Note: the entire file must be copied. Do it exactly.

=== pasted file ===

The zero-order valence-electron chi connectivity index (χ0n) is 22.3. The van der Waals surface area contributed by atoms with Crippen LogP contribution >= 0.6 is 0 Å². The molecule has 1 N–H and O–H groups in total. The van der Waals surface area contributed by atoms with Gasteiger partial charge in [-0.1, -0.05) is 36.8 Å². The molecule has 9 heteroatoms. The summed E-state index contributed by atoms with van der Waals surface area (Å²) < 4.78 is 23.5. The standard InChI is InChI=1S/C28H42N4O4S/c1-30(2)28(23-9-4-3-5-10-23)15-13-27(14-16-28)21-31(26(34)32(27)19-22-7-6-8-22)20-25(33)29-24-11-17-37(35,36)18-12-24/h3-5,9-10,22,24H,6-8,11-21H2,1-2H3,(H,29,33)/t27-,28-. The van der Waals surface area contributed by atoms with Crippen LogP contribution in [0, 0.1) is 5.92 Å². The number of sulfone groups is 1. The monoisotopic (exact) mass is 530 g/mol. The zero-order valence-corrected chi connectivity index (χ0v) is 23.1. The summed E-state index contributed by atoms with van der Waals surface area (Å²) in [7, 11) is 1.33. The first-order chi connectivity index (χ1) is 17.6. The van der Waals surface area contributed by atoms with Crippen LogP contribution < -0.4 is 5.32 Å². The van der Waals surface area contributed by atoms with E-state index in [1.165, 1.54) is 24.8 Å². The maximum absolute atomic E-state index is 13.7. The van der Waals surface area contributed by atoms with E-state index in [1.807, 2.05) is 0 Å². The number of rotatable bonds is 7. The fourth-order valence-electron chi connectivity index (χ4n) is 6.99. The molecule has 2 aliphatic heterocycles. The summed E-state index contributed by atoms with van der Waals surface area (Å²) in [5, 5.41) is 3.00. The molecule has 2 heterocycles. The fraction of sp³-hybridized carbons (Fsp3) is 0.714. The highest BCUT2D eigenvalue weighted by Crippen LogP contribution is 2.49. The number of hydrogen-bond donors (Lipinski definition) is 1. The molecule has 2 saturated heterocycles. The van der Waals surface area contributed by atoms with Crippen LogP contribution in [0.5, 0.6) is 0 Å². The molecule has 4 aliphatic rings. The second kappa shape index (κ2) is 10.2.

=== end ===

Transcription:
The zero-order valence-electron chi connectivity index (χ0n) is 22.3. The van der Waals surface area contributed by atoms with Crippen LogP contribution >= 0.6 is 0 Å². The molecule has 1 N–H and O–H groups in total. The van der Waals surface area contributed by atoms with Gasteiger partial charge in [-0.1, -0.05) is 36.8 Å². The molecule has 9 heteroatoms. The summed E-state index contributed by atoms with van der Waals surface area (Å²) < 4.78 is 23.5. The standard InChI is InChI=1S/C28H42N4O4S/c1-30(2)28(23-9-4-3-5-10-23)15-13-27(14-16-28)21-31(26(34)32(27)19-22-7-6-8-22)20-25(33)29-24-11-17-37(35,36)18-12-24/h3-5,9-10,22,24H,6-8,11-21H2,1-2H3,(H,29,33)/t27-,28-. The van der Waals surface area contributed by atoms with Crippen LogP contribution in [0, 0.1) is 5.92 Å². The number of sulfone groups is 1. The monoisotopic (exact) mass is 530 g/mol. The zero-order valence-corrected chi connectivity index (χ0v) is 23.1. The summed E-state index contributed by atoms with van der Waals surface area (Å²) in [7, 11) is 1.33. The first-order chi connectivity index (χ1) is 17.6. The van der Waals surface area contributed by atoms with Crippen LogP contribution < -0.4 is 5.32 Å². The van der Waals surface area contributed by atoms with E-state index in [1.165, 1.54) is 24.8 Å². The maximum absolute atomic E-state index is 13.7. The van der Waals surface area contributed by atoms with E-state index in [1.807, 2.05) is 0 Å². The number of rotatable bonds is 7. The fourth-order valence-electron chi connectivity index (χ4n) is 6.99. The molecule has 2 aliphatic heterocycles. The summed E-state index contributed by atoms with van der Waals surface area (Å²) in [5, 5.41) is 3.00. The molecule has 2 heterocycles. The fraction of sp³-hybridized carbons (Fsp3) is 0.714. The highest BCUT2D eigenvalue weighted by Crippen LogP contribution is 2.49. The number of hydrogen-bond donors (Lipinski definition) is 1. The molecule has 2 saturated heterocycles. The van der Waals surface area contributed by atoms with Crippen LogP contribution in [0.5, 0.6) is 0 Å². The molecule has 4 aliphatic rings. The second kappa shape index (κ2) is 10.2.